Ah yes, the well boiled baby with the big smile, happy to be alive and in good hands. He will eventually be known as Lionel John Kearns, but that will take a few more years. At this moment he is certain that his name is Tenny. The tub has a chipped pale green enamel exterior, and sits on stand in the kitchen of a house on the corner of Second and Anderson Streets, in Nelson, British Columbia, Canada.
There is some evidence that this
photograph was taken Feb.16, 1938, on the boy's first birthday. The cameraman is Frank, the boy's father, also known as Charles Francis Kearns. In print Frank appears as C.F.Kearns, C.F.Kay, or Francis Brennan, the prolific author of short stories, novellas, and articles on hunting, fishing, and the outdoor life. Frank has been a teamster, an accountant, a pilot in the Great War, a logger, a provincial policeman, and at this point in the story, he is an inspector in the B.C. Game Department, the government service that managed wildlife conservation in the province.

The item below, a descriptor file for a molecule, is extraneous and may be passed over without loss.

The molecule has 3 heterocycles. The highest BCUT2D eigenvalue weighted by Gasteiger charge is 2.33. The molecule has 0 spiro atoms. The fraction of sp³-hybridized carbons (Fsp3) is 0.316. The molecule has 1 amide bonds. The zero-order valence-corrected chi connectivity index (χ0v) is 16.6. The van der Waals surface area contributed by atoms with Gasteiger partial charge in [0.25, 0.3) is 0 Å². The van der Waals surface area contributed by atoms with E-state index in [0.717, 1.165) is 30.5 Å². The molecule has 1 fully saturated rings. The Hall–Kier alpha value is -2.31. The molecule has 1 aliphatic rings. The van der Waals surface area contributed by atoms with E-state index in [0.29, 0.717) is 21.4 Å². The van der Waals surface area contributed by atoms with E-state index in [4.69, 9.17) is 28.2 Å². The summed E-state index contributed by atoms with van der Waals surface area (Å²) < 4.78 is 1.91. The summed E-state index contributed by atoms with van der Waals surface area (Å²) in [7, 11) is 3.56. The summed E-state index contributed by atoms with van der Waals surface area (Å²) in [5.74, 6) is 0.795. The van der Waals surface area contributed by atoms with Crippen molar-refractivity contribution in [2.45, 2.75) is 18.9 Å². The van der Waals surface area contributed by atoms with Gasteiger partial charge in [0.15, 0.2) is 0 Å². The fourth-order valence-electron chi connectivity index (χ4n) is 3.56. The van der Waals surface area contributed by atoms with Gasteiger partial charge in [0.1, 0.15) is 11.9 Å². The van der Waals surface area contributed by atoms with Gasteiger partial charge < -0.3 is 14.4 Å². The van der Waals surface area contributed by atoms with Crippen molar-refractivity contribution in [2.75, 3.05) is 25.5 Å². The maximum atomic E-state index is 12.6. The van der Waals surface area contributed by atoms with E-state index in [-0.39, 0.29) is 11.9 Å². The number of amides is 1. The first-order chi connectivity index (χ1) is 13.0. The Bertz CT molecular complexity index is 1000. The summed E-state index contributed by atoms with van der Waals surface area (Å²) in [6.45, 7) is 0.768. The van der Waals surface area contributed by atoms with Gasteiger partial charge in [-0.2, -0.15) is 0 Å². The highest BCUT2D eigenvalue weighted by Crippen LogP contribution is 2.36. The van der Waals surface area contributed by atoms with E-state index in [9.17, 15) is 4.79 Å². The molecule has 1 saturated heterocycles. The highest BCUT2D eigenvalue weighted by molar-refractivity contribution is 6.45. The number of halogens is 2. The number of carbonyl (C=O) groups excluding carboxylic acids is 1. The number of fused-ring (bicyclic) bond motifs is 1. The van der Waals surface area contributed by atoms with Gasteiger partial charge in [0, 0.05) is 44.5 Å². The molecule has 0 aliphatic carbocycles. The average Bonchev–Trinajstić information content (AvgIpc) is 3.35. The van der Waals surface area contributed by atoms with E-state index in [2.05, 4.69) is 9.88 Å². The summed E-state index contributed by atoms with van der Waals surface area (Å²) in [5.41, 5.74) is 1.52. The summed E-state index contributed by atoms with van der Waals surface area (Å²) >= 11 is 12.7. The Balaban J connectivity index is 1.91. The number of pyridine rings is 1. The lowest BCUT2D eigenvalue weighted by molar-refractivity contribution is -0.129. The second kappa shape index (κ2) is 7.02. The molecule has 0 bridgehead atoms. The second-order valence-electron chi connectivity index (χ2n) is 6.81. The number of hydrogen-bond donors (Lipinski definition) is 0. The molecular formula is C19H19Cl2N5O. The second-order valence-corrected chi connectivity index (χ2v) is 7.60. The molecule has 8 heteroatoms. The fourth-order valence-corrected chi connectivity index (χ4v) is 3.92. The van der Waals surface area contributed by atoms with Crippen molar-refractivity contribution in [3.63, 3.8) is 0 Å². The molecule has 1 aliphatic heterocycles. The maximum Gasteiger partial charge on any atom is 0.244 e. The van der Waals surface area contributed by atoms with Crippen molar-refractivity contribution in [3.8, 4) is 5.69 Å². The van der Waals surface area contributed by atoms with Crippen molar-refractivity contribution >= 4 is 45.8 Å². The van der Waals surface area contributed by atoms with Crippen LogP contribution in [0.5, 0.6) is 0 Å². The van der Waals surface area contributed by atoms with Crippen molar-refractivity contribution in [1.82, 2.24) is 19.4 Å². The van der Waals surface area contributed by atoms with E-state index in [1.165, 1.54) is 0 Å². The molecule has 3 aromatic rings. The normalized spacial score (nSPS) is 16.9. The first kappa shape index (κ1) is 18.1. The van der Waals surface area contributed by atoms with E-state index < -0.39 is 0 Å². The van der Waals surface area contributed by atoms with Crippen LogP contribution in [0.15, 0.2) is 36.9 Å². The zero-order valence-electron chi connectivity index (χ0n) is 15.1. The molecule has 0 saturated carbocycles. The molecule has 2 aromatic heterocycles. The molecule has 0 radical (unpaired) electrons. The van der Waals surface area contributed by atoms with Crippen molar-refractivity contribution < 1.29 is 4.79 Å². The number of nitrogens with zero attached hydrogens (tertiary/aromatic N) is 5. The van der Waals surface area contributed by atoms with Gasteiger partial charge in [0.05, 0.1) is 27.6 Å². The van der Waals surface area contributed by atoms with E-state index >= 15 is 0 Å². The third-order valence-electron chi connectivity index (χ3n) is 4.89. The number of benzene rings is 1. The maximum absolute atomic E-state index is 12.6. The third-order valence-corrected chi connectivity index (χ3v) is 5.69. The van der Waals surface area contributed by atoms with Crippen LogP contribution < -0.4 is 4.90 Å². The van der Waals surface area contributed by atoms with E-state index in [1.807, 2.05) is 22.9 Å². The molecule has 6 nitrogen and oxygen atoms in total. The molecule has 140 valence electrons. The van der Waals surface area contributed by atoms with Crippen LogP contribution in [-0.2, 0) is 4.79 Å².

The boy's mother is present here as well, although she offers support without intruding directly into the picture. Her strong and steady arm enters stage left. She is Dot, or Dorry, or Dorothy Welch, or Dorothy Kearns after her marriage to Frank. She is a colorful and forthright personality, and plays a leading role in the boy's life.
One of the more interesting features of this photograph is the print tacked up on the wall above the boy's head. If you look carefully you will just make out the image of C.F.Kearns leading a train of pack horses across a swollen river in the Rocky Mountains. That was the kind of thing he did. For a better look at what is going on, give it a click.